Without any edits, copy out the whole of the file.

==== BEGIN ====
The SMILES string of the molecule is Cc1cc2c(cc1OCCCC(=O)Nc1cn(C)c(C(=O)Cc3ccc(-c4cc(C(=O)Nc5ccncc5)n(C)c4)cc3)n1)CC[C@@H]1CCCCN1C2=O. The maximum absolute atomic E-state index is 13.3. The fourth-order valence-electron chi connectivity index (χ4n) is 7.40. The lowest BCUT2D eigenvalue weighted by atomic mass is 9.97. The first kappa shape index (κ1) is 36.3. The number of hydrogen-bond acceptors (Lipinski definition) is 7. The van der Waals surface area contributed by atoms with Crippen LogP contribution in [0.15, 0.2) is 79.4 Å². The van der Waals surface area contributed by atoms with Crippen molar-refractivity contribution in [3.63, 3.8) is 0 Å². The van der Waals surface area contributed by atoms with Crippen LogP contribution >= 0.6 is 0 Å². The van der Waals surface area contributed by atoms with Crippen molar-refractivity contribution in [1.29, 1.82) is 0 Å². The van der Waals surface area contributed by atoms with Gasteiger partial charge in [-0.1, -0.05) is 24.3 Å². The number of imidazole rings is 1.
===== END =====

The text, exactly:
The SMILES string of the molecule is Cc1cc2c(cc1OCCCC(=O)Nc1cn(C)c(C(=O)Cc3ccc(-c4cc(C(=O)Nc5ccncc5)n(C)c4)cc3)n1)CC[C@@H]1CCCCN1C2=O. The maximum absolute atomic E-state index is 13.3. The fourth-order valence-electron chi connectivity index (χ4n) is 7.40. The lowest BCUT2D eigenvalue weighted by atomic mass is 9.97. The first kappa shape index (κ1) is 36.3. The number of hydrogen-bond acceptors (Lipinski definition) is 7. The van der Waals surface area contributed by atoms with Crippen LogP contribution in [0.15, 0.2) is 79.4 Å². The van der Waals surface area contributed by atoms with Crippen molar-refractivity contribution in [3.63, 3.8) is 0 Å². The van der Waals surface area contributed by atoms with Crippen LogP contribution >= 0.6 is 0 Å². The van der Waals surface area contributed by atoms with Crippen molar-refractivity contribution in [1.29, 1.82) is 0 Å². The van der Waals surface area contributed by atoms with Gasteiger partial charge in [-0.1, -0.05) is 24.3 Å². The number of imidazole rings is 1.